#FeesMustFall — the student protests at South African universities

While I’ve co-signed a (as yet unreleased) statement from the academic community on the current student protests, there are of course pieces of that statement that I’d support more strongly than others. I have, however, recently sent the text below out to members of the Free Society Institute, and I reproduce that here for your interest.

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It would not have escaped your attention that students, nationwide, are currently engaged in protests regarding university fees as well as other causes such as the outsourcing of workers on university campuses. In fact, the protests have already spread beyond campuses, with workers and protesters gathering at a local Shoprite to campaign for #ThePriceOfBreadMustFall.

Of all the things that need to — or will — fall, one thing that shouldn’t fall is our deep sympathy for the struggles of those who are unable to gain access to things that some of us take for granted, and are no less deserving of those things than we are. Our understanding of the frustration should also not fall, in that the significant State subsidy cuts to universities are arguably “deliberately retrogressive measures” and also unconstitutional — and yet are also part of what has caused university fees to become a serious barrier to entry.

Despite our sympathy and understanding, there is of course another side to the story — my university, for example, makes the case that fees are set high precisely in order to (at least in part) run the most generous financial aid scheme for poorer students currently available in the country. In other words, a fee cut at UCT could plausibly be described as benefiting the rich rather than the poor, as argued in this related piece by a Stellenbosch academic.

We can also be sympathetic to students and staff — and even just members of the community — who are being inconvenienced in various ways, but some of them significant in that exams are currently being written. Some have felt intimidated, and some have even felt themselves to be victims of violence — but even if true, this would surely pale into insignificance by comparison to the violence of tear gas and rubber bullets.

This is not a time for facile judgments, often made outside of context or awareness of the complexities of how the universities have grappled — sincerely — with these issues. I’m frustrated with the protests myself, at times, because I know how seriously UCT takes the issues that are provoking the protests.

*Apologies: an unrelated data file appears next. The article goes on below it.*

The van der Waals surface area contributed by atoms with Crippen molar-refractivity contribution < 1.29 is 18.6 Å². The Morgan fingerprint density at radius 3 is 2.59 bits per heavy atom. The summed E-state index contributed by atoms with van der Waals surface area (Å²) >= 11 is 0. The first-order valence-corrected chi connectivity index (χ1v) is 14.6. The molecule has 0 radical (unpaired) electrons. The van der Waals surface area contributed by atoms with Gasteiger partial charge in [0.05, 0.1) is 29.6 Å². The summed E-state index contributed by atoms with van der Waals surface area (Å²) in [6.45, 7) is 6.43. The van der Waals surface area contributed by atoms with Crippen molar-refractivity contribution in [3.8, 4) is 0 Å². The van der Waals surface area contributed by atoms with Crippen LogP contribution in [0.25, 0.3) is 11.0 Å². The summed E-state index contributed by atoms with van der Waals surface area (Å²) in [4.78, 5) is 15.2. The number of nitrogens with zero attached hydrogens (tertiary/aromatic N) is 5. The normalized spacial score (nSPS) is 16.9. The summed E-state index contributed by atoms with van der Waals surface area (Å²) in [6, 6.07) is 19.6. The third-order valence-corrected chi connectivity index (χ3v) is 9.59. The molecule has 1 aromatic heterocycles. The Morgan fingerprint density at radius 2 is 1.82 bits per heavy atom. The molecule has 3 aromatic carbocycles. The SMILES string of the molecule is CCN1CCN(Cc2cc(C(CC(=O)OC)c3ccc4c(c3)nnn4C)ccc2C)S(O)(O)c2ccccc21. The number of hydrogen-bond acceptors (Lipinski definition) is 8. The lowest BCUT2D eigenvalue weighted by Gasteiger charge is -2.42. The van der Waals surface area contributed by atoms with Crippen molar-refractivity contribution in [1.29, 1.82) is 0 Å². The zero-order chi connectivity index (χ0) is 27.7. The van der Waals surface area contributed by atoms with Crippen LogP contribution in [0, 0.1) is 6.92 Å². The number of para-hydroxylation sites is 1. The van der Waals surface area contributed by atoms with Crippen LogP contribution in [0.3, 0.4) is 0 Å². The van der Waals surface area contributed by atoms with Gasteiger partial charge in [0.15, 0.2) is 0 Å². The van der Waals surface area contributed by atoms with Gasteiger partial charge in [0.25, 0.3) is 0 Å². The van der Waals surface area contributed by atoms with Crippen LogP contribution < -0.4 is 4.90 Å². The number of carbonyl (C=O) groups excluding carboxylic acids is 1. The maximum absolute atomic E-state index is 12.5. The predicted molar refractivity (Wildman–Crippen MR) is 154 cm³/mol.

However, that has little impact on the legitimacy of the protests, and (in all but the most exceptional of circumstances) the legitimacy of how they have been carried out. From what I have seen in reaction to the protests — the aforementioned riot police, or racist abuse on social media — there’s no question in my mind that the reaction to the protests has been by far the least legitimate aspect of this situation.

Between 2011 and 2013, student protests in Chile demanded a new framework for education, one that would make it more egalitarian. This is a model of an economy closer to ours, when compared with wealthy countries that provide free education, such as Germany — and Chile has announced plans to do just that also. There are of course practical difficulties, and practical differences. And maybe you’d disagree that education should be a right at all, as it currently is in our Constitution.

These issues are by no means simple, and I am aware of instances in which the protests have overstepped various bounds, including practicality and even reason in the sense that some of the demands cannot possibly be implemented. It is also indisputable that universities should be institutions of elite learning, and that this costs money — money which can currently only come from student fees, at least in part, thanks to declining government subsidies. Yet, education is a right, and it’s one that we’re not fulfilling. No wonder students are angry.